Lack of genetic population structure of slimy sculpin in a large, fragmented lake

Lack of genetic population structure of slimy sculpin in a large, fragmented lake Most of what is known about sculpin population structure comes from research in streams; however, slimy sculpins are also a common benthic species in deep lakes. In streams, sculpins are considered to be a relatively inactive species, moving only small distances, and characteristically have high levels of genetic structure. We examined population genetic structure of slimy sculpin (Cottus cognatus) across multiple barriers and over distances up to 227 km in Lake Champlain (USA, Canada) and Lake Ontario (USA, Canada) to determine whether lake populations of sculpin are also highly structured. We predicted that slimy sculpin populations in Lake Champlain would be structured by six causeways as well as by distance, Lake Ontario populations would be structured only by distance, and differences between the lakes would be large relative to within‐lake differences. We examined microsatellite variation among 200 slimy sculpins from Lake Champlain and 48 slimy sculpins from Lake Ontario to evaluate patterns of population connectivity and structure. There was no indication of population substructuring within either lake but sculpin were genetically distinct between lakes. We conclude that there is a single, panmictic population of sculpin present in Lake Champlain and another potentially panmictic population in Lake Ontario, with no indication of genetic isolation by distance. Our results contrast with data from sculpin in streams, suggesting distance and habitat fragmentation exert little influence on population connectivity of benthic fish in lakes. http://www.deepdyve.com/assets/images/DeepDyve-Logo-lg.png Ecology of Freshwater Fish Wiley

Lack of genetic population structure of slimy sculpin in a large, fragmented lake

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Publisher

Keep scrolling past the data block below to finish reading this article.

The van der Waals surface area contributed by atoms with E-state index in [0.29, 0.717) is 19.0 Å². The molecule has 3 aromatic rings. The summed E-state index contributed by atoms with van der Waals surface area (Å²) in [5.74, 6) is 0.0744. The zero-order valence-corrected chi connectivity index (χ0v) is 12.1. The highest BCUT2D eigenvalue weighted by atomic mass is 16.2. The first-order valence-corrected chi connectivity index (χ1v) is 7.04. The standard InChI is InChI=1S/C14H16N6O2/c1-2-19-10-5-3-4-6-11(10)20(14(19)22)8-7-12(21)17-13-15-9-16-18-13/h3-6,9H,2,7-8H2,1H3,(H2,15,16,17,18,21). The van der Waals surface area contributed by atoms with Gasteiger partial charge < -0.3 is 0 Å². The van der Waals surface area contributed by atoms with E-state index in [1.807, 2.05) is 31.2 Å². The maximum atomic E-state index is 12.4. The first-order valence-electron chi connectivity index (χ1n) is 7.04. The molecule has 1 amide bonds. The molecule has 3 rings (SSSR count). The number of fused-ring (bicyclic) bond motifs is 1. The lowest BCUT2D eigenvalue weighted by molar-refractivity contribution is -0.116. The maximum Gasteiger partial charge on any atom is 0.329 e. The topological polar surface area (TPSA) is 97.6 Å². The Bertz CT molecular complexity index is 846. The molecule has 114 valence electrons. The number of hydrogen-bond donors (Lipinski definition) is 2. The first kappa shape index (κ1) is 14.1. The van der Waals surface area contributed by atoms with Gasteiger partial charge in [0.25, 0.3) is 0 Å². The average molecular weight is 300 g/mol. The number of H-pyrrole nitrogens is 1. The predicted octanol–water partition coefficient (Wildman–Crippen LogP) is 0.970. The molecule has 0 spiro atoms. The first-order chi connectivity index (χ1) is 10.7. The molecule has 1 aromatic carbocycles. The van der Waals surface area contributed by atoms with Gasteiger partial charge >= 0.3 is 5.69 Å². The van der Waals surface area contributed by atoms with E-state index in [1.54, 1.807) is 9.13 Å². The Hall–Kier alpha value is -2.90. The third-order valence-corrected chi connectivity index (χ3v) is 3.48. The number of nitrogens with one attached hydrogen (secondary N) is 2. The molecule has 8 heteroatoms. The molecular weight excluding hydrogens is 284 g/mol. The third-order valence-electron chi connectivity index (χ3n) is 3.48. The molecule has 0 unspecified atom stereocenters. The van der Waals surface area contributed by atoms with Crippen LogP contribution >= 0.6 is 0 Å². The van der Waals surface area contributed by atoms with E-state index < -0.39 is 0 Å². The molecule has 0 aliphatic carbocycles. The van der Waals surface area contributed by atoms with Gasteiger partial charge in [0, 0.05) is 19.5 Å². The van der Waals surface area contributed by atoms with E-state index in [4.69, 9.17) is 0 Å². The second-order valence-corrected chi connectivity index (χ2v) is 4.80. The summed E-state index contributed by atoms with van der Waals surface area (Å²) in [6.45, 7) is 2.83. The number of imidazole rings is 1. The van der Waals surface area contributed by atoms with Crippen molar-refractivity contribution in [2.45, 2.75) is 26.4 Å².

Wiley Subscription Services, Inc., A Wiley Company
Copyright
Copyright © 2018 John Wiley & Sons A/S. Published by John Wiley & Sons Ltd
ISSN
0906-6691
eISSN
1600-0633
D.O.I.
10.1111/eff.12385
Publisher site
See Article on Publisher Site

Abstract

Most of what is known about sculpin population structure comes from research in streams; however, slimy sculpins are also a common benthic species in deep lakes. In streams, sculpins are considered to be a relatively inactive species, moving only small distances, and characteristically have high levels of genetic structure. We examined population genetic structure of slimy sculpin (Cottus cognatus) across multiple barriers and over distances up to 227 km in Lake Champlain (USA, Canada) and Lake Ontario (USA, Canada) to determine whether lake populations of sculpin are also highly structured. We predicted that slimy sculpin populations in Lake Champlain would be structured by six causeways as well as by distance, Lake Ontario populations would be structured only by distance, and differences between the lakes would be large relative to within‐lake differences. We examined microsatellite variation among 200 slimy sculpins from Lake Champlain and 48 slimy sculpins from Lake Ontario to evaluate patterns of population connectivity and structure. There was no indication of population substructuring within either lake but sculpin were genetically distinct between lakes. We conclude that there is a single, panmictic population of sculpin present in Lake Champlain and another potentially panmictic population in Lake Ontario, with no indication of genetic isolation by distance. Our results contrast with data from sculpin in streams, suggesting distance and habitat fragmentation exert little influence on population connectivity of benthic fish in lakes.

Journal

Ecology of Freshwater FishWiley

Published: Jan 1, 2018

Keywords: ; ; ; ;

References

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